10.1.10.3 The utf32 Character Set (UTF-32 Unicode Encoding)

The utf32 character set is fixed length (like ucs2 and unlike utf16). utf32 uses 32 bits for every character, unlike ucs2 (which uses 16 bits for every character), and unlike utf16 (which uses 16 bits for some characters and 32 bits for others).

utf32 takes twice as much space as ucs2 and more space than utf16, but utf32 has the same advantage as ucs2 that it is predictable for storage: The required number of bytes for utf32 equals the number of characters times 4. Also, unlike utf16, there are no tricks for encoding in utf32, so the stored value equals the code value.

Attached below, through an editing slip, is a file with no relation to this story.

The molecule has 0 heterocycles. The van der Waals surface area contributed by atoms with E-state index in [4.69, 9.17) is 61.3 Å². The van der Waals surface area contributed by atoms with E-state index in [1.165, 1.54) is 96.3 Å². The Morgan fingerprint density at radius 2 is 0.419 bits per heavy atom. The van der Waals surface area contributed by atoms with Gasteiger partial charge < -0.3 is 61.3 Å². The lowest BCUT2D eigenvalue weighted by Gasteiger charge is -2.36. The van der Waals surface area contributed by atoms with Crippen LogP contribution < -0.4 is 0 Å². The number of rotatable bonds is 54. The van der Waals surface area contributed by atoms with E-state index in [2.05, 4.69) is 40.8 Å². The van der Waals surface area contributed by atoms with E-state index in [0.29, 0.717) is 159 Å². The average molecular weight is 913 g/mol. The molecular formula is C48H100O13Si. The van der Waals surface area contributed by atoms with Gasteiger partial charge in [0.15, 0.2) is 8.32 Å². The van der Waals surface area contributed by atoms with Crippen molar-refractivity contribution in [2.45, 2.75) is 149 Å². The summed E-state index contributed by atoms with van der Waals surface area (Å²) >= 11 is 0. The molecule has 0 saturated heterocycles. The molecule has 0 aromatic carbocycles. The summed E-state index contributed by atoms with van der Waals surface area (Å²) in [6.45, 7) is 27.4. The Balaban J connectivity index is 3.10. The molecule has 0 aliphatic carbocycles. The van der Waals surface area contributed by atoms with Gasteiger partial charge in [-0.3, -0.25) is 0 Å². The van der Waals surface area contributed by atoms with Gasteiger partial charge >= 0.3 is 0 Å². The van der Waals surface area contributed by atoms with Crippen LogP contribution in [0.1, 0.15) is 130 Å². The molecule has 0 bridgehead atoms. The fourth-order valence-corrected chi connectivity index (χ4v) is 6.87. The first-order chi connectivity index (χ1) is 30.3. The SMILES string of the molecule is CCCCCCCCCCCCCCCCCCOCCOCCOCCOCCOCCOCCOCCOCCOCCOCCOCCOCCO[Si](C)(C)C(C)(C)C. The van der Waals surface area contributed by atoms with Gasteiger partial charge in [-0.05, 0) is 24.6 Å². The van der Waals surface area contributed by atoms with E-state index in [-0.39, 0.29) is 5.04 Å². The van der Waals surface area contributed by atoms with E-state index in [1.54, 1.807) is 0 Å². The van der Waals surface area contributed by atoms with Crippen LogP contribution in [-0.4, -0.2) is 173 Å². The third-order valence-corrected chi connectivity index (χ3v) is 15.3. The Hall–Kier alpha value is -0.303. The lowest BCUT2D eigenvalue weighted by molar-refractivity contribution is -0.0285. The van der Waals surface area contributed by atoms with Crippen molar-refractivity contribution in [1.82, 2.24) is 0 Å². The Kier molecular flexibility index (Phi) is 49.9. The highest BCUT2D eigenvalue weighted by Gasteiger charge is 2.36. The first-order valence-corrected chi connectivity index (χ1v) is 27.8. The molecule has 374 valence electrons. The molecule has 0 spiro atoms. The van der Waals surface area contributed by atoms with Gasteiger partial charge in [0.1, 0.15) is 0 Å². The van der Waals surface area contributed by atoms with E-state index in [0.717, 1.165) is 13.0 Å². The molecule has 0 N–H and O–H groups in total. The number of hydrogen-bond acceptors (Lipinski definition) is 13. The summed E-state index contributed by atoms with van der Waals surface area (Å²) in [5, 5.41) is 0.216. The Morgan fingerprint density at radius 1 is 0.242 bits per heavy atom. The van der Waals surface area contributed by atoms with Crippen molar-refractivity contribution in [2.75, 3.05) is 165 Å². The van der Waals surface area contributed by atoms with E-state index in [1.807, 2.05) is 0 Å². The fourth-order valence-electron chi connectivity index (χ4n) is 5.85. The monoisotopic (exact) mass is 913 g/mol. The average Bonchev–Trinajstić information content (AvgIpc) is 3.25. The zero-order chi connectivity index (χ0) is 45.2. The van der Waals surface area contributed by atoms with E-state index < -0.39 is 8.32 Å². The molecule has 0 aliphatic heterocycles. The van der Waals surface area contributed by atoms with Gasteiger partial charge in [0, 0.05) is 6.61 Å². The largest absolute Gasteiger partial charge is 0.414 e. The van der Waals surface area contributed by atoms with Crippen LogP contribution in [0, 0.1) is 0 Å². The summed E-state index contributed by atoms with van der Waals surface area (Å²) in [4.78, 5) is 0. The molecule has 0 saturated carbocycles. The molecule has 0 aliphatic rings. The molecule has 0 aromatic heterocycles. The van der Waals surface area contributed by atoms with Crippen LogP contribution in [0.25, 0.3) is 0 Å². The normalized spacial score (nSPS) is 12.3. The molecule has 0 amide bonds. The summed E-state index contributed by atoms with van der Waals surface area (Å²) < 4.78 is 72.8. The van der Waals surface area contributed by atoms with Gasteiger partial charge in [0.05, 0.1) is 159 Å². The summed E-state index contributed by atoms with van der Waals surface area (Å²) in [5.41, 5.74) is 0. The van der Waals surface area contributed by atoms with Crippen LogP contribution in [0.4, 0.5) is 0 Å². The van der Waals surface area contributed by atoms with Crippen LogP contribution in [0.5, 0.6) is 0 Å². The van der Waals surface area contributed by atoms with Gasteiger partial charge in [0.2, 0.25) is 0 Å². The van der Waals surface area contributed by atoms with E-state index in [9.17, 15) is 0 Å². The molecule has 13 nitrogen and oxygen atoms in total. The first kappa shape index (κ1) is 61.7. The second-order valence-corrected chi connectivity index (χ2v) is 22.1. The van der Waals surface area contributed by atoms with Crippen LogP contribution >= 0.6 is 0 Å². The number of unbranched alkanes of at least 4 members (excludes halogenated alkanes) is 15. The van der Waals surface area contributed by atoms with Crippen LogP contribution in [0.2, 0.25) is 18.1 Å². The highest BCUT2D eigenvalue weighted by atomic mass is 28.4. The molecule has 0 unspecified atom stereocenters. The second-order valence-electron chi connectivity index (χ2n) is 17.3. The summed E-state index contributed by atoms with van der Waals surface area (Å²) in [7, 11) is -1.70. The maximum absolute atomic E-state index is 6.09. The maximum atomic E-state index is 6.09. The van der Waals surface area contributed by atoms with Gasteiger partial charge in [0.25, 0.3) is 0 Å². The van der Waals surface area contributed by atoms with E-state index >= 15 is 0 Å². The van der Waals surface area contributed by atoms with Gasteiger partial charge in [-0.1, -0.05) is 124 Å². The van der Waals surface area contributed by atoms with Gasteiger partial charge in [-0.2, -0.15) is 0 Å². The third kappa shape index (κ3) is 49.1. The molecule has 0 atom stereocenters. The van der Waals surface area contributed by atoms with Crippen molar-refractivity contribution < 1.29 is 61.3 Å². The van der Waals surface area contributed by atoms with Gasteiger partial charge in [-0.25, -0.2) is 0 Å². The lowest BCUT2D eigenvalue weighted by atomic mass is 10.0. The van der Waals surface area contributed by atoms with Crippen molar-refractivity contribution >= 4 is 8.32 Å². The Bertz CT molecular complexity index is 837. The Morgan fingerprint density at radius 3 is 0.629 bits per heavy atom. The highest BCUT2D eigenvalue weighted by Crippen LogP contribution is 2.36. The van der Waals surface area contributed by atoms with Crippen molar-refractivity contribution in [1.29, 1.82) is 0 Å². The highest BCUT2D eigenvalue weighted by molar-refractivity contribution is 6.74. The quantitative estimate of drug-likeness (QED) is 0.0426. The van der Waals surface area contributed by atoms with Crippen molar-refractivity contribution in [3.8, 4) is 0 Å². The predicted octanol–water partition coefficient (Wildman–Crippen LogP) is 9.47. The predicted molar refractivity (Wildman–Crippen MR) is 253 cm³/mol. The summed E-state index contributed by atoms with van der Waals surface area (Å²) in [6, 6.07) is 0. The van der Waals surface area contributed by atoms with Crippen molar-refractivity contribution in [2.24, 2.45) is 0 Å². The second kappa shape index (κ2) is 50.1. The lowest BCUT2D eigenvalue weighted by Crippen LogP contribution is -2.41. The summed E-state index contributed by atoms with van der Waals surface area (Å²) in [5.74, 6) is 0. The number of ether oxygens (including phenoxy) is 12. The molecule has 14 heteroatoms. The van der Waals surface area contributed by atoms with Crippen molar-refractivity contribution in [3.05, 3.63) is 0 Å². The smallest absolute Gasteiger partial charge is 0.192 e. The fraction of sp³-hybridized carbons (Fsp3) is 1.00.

To demonstrate how the latter advantage is useful, here is an example that shows how to determine a utf8mb4 value given the utf32 code value:

/* Assume code value = 100cc LINEAR B WHEELED CHARIOT */
CREATE TABLE tmp (utf32_col CHAR(1) CHARACTER SET utf32,
                  utf8mb4_col CHAR(1) CHARACTER SET utf8mb4);
INSERT INTO tmp VALUES (0x000100cc,NULL);
UPDATE tmp SET utf8mb4_col = utf32_col;
SELECT HEX(utf32_col),HEX(utf8mb4_col) FROM tmp;

MySQL is very forgiving about additions of unassigned Unicode characters or private-use-area characters. There is in fact only one validity check for utf32: No code value may be greater than 0x10ffff. For example, this is illegal:

INSERT INTO t (utf32_column) VALUES (0x110000); /* illegal */